Let’s face it, users don’t really care much about information management and all the things that are associated with it, such as naming conventions, metadata and taxonomies. No matter how users are communicated with, they generally don’t follow best practice and as soon as we mention the word ‘governance’ they tend to switch off.
So, how do you encourage users at all levels – from apprentices right the way up the ladder to directors – to buy-in to information management?
The need for buy-in may be obvious; however, you have to make it personal, really personal. How can good information management help a user do their job? How can it make their job easier? How can it take them less time?
Sir Francis Bacon said, “Knowledge is power” and thus corporate knowledge held by organisations, governed by knowledge managers, is one of the most significant assets an organisation has.
If you can clearly articulate what information management can do for the organisation, how it can help reach its objectives in the short and long term, then you will engage your users in the benefits of good information management.
The European Union enacted the General Data Protection Regulation (GDPR) on 25 May 2018. It was an ‘I told you so’ moment for information management professionals who had tried to enforce best practice with corporate data and failed to secure buy-in. Senior management started to panic about facing large fines for breach of the Regulation. Suddenly, all those conversations about managing content well to save money, protect data, or both, came true. E.On’s ‘error’, for example, revealed 498 customers’ email addresses.
The GDPR also increased use of the term ‘digital transformation’, because digital transformation was what had to take place to ensure good information management.
Finding the cost of poor processes such as onboarding/offboarding, booking holidays etc, may not be easily done, but the cost of the issues resulting in doing these incorrectly is often easily identified.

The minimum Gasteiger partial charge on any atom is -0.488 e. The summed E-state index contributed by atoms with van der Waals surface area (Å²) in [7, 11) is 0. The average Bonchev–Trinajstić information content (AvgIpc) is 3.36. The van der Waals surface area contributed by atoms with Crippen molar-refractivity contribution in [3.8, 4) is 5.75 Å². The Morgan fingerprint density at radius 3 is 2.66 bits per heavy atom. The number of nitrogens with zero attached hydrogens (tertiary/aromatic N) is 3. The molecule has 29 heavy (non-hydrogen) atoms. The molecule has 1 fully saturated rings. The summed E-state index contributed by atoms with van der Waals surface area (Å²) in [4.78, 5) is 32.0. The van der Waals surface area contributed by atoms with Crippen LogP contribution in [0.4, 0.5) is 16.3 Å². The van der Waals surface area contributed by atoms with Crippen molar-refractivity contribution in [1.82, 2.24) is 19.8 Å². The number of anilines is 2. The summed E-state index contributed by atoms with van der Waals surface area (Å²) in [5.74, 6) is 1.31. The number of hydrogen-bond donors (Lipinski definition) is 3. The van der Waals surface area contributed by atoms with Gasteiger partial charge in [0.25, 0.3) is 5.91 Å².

I have worked to improve business processes with technology; that is my job and is what I studied at Kingston University – Computer Information System Design. Back then, it wasn’t called digital transformation but included the type of skills required to steer an organisation’s information management strategy.
So, aim to encourage your users to adhere to good information management practices.
Make Information Management Transparent
Knowledge workers generally focus on their jobs and information management is something they have to do as part of it. I have worked with an organisation where users were asked to enter metadata. One key problem was that, in some cases, the metadata was not required so the fields were optional. This meant that data was filled out about 0.01% of the time. To overcome this, I proposed a new way of working and now, in that example, data is filled out 100% of the time. How? Using default metadata by automating the process of SharePoint Document Library creation and applying default columns with default values. Automation can happen in many ways, but for most organisations it is vital to increase productivity.
The earlier in a process you can apply automation and information management, the more cost effective it is. Take Optical Character Recognition (OCR) for example. In most organisations, paper is scanned and stored in PDF format. Failure to correctly apply OCR to a file at the point of scanning means it would incur additional costs to do so later. Also, there is no way of knowing if failure to OCR a file has meant that information was not found when required.
There are tools that can help automate the Office 365 Group, SharePoint Site, and Microsoft Teams’ provisioning process, meaning a reduction in errors and helping with information management via such features as Classification and Leases.